It’s possible, but not inevitable. Some economists are predicting one by the end of 2023, and many variable factors affect the economy outside of our control. Big ones right now include COVID-19 and supply chain disruptions, climate change, the war in Ukraine, and more. Even the experts have uncertainties, and as Alix Martichoux recently wrote for The Hill, “the economy right now is weird.
” Most economists are forecasting some kind of economic slowdown but if it’s a recession, it’s likely to be a “recession with a small r.”
What’s that? It’s a short-term, mild period of economic contraction. It can be uncomfortable, but it doesn’t have the far-reaching or devastating effects of a major Recession like the one in the early 1980s or the late 2000s.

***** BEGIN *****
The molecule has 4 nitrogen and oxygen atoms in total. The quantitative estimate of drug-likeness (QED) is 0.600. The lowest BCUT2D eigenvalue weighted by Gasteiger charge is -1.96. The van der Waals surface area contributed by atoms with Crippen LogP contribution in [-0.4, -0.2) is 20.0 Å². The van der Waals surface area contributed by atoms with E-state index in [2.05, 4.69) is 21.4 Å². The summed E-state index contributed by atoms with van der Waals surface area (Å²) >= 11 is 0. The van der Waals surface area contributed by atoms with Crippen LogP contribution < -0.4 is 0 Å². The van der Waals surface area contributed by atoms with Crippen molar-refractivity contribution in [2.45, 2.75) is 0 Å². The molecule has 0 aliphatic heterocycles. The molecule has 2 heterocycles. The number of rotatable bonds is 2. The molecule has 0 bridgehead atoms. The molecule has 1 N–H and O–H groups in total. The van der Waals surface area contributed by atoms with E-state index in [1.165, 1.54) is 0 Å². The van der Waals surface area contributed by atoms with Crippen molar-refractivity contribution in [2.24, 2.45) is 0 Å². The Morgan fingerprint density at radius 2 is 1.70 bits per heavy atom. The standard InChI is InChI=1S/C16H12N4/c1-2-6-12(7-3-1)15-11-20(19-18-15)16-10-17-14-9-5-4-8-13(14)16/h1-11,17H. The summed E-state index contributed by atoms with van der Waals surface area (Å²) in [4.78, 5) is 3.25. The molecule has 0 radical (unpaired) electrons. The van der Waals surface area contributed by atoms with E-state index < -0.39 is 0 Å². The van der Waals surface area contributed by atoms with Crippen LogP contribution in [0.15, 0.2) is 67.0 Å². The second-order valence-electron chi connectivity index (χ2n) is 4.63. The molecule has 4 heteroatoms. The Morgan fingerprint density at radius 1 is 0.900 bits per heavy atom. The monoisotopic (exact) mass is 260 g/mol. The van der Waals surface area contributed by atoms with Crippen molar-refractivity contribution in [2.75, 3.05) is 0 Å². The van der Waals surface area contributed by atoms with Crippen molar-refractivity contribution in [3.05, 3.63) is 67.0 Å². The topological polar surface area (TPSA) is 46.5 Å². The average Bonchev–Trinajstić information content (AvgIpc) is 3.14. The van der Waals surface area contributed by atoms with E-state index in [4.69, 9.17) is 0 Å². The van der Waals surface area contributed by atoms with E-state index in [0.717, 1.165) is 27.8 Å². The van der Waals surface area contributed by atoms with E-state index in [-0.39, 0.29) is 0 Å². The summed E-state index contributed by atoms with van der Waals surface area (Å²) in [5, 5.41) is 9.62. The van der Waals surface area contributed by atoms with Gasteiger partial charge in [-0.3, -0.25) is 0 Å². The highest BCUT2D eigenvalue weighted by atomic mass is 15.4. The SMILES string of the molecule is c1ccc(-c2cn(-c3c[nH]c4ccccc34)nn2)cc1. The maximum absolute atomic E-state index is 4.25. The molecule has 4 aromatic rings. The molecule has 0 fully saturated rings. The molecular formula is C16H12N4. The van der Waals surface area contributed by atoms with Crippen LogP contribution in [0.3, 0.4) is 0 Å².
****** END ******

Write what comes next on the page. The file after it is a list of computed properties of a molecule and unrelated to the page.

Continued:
Most experts believe that the strength of the labor market will be a major factor in preventing a severe economic downturn. There have been high-profile layoffs in the tech industry and consumer spending has started to slightly slow but the unemployment rate is very low, job growth has been strong, and there are still more available jobs than there are available workers. The U.S. job market is the strongest it’s been in over 50 years.
Why is this important? Because usually, “Rising unemployment is one of several indicators that define a recession. It also makes the downturn worse” (McGrath, 2022
). That’s why U.S. Bank’s Rob Haworth says that ultimately at this point, it’s the job market that will dictate the economy’s direction. “If [the job market] starts to weaken, it may mean the economy is about to face more headwinds” (Haworth, 9 March 2023